Here's a fun way to pass an afternoon: Walk out of your place. Begin going in whatever direction you choose, wherever your spirit takes you, for an hour or so. At the end of that time, turn around and take a different route back home. But while you're going on this walk, pay careful attention to how many small pockets of urban agriculture blanket the city. Parkway gardens. Neighborhood nurseries. Schoolyard veggies poking their heads out of carefully maintained planters. If you do it in the afternoon, you might find a farmers' market of some sort. Such is the current ever-expanding landscape of urban agriculture in our fair city.
Problem is, there's no good way to track it all. There's not a map or website out there that compiles the various small pieces of the city's gorgeous public gardens in one place. At least, there wasn't until last month.
Cultivate L.A. is a group of students in the Urban Planning Masters program over at UCLA that has spent the past year tracking down every bit of urban ag in L.A. County for a massive report and, perhaps more importantly, an extensive interactive map. To get some background into the project, I spoke to Rachel Surls, sustainable food systems advisor for UC's Cooperative Extension in L.A. County, and the students' "client" for this specific project.
Where did the idea come from?
Rachel Surls: Urban agriculture is one of the issues I'm working on, and it's kind of a confusing topic because it means different things for different people. For example, some people call their backyard garden an urban farm, other people are actually producing something and selling it at the farmers' market. It involves all of these overlapping municipal codes, and there's a lot of questions around what it looks like, how profitable it is, how much of it is out there in L.A. So to have a study done that would help me understand this topic was just incredibly appealing.
One of the things the students did that was so amazing was they decided to look into the matter of municipal codes that regulate urban agriculture. They contacted all 88 cities -- we have 88 incorporated cities, plus all the unincorporated areas -- and they looked at all these different components to find out if they were allowed in different areas. For example, are bees allowed? Are chickens and other kinds of poultry allowed? Are goats allowed? So that's one of the outcomes of the project I'm very excited about. Let's say you're a homeowner that wants to get into raising chickens. It's a little complicated to know where to look, who to ask. What part of your city's website is it under? Is it under animal control? Is it under noise and nuisance? There's so much complexity to it, and they've really taken it down to a usable form.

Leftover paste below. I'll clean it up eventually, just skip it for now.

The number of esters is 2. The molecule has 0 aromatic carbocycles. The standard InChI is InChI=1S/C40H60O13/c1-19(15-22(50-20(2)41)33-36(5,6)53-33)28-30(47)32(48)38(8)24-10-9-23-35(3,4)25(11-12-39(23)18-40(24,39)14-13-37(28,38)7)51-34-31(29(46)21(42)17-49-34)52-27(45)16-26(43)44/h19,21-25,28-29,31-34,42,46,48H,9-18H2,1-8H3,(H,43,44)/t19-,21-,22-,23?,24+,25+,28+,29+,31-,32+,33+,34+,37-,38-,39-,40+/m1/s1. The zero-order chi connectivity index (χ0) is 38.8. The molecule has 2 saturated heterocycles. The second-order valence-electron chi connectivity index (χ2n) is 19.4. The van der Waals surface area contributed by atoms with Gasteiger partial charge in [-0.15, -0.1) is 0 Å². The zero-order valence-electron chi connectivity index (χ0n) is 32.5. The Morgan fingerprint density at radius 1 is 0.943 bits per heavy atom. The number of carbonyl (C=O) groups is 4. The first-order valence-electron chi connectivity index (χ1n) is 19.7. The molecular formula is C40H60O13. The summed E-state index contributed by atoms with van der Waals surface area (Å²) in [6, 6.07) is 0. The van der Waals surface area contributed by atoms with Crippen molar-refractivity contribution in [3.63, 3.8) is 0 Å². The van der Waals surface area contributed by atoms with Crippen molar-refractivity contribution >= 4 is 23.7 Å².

Besides finding out what a person's municipality would allow, what other uses does the map provide?
Rachel: One of things it does is allow you to set a radius around a particular location and find out what urban agriculture projects are near. So, maybe you're a parent and want to know what urban projects are in your area, or maybe you're considering starting an urban farm and want to find out if there's other similar businesses in the area. You can use this tool for that.
Were there certain municipalities that stood out as more friendly than others?
Rachel: Yeah, definitely. One of the ones that is not urban agriculture friendly is Beverly Hills. The students came up with fifteen different kinds of agricultural activities that they looked into, and they found that Beverly Hills, specifically, doesn't permit any of the activities. So this is a city that's very restrictive. And Gardena is another that's quite restrictive.
The cities that tend to be the most friendly towards agriculture, I guess it's no surprise, are less dense and have a history of farming. For example, Lancaster and Palmdale. They're very friendly towards agriculture.
(Click the photo to head over to the map.)
Do you want this information to be used to get certain cities to alter their regulations and make them more friendly?
Rachel: My role is to extend information to the public to help them make decisions. That's not a policy or an advocacy role, as much as simply providing research-based information. However, one of the things I hope will come out of this, and I would love to be involved in this, is thinking up the best practices for cities around urban ag policy, helping local urban planners help cities in Los Angeles County address their planning codes to become more consistent and more rational in their approach to urban agriculture. Since it's becoming so popular, cities do need to pay a little bit more attention to it. It would be nice if the definitions and codes could be similar around the county, rather than being so confusing.
Over the past few years, has there been a shift in one direction or another in L.A.?
Rachel: The population of L.A., I would say, has far more people over the last four, five years who are interested in some facet of urban agriculture, whether it's keeping backyard chickens, or keeping bees, or just growing vegetables in their yard. People are very interested in this. So there's been a cultural shift towards wanting urban agriculture and having more opportunities for very small scale food production. But the codes and the policies have not been keeping pace. Hopefully, all the research that's been done by the students will help urban planners and city officials update the policies.
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